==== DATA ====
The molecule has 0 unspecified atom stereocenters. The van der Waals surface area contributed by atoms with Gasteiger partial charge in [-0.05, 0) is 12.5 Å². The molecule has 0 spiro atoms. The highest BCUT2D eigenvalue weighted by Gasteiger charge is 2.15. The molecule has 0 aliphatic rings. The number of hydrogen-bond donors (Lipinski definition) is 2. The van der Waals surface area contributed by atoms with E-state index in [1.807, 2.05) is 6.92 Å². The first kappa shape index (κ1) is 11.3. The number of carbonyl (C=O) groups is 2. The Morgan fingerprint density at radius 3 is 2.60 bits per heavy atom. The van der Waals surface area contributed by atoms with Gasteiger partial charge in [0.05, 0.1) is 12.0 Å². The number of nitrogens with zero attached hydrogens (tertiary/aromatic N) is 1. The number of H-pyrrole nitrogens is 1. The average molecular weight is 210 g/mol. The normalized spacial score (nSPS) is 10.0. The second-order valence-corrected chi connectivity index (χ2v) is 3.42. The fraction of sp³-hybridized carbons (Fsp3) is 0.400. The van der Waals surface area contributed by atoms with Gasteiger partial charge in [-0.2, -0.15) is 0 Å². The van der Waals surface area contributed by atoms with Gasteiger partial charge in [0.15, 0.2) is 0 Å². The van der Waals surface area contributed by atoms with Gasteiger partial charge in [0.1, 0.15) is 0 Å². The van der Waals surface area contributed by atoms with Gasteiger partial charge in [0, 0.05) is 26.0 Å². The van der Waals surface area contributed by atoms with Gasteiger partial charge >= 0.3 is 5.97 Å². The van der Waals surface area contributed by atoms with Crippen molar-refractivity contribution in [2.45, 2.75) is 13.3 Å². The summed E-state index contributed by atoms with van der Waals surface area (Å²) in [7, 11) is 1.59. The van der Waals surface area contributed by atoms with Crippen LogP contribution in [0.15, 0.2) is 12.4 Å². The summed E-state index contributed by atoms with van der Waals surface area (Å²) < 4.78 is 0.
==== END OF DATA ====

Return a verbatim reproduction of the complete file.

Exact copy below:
The molecule has 0 unspecified atom stereocenters. The van der Waals surface area contributed by atoms with Gasteiger partial charge in [-0.05, 0) is 12.5 Å². The molecule has 0 spiro atoms. The highest BCUT2D eigenvalue weighted by Gasteiger charge is 2.15. The molecule has 0 aliphatic rings. The number of hydrogen-bond donors (Lipinski definition) is 2. The van der Waals surface area contributed by atoms with E-state index in [1.807, 2.05) is 6.92 Å². The first kappa shape index (κ1) is 11.3. The number of carbonyl (C=O) groups is 2. The Morgan fingerprint density at radius 3 is 2.60 bits per heavy atom. The van der Waals surface area contributed by atoms with Gasteiger partial charge in [0.05, 0.1) is 12.0 Å². The number of nitrogens with zero attached hydrogens (tertiary/aromatic N) is 1. The number of H-pyrrole nitrogens is 1. The average molecular weight is 210 g/mol. The normalized spacial score (nSPS) is 10.0. The second-order valence-corrected chi connectivity index (χ2v) is 3.42. The fraction of sp³-hybridized carbons (Fsp3) is 0.400. The van der Waals surface area contributed by atoms with Gasteiger partial charge in [-0.2, -0.15) is 0 Å². The van der Waals surface area contributed by atoms with Gasteiger partial charge in [0.15, 0.2) is 0 Å². The van der Waals surface area contributed by atoms with Gasteiger partial charge in [0.1, 0.15) is 0 Å². The van der Waals surface area contributed by atoms with Gasteiger partial charge in [0, 0.05) is 26.0 Å². The van der Waals surface area contributed by atoms with Gasteiger partial charge >= 0.3 is 5.97 Å². The van der Waals surface area contributed by atoms with Crippen molar-refractivity contribution in [2.45, 2.75) is 13.3 Å². The summed E-state index contributed by atoms with van der Waals surface area (Å²) in [7, 11) is 1.59. The van der Waals surface area contributed by atoms with Crippen LogP contribution in [0.15, 0.2) is 12.4 Å². The summed E-state index contributed by atoms with van der Waals surface area (Å²) < 4.78 is 0.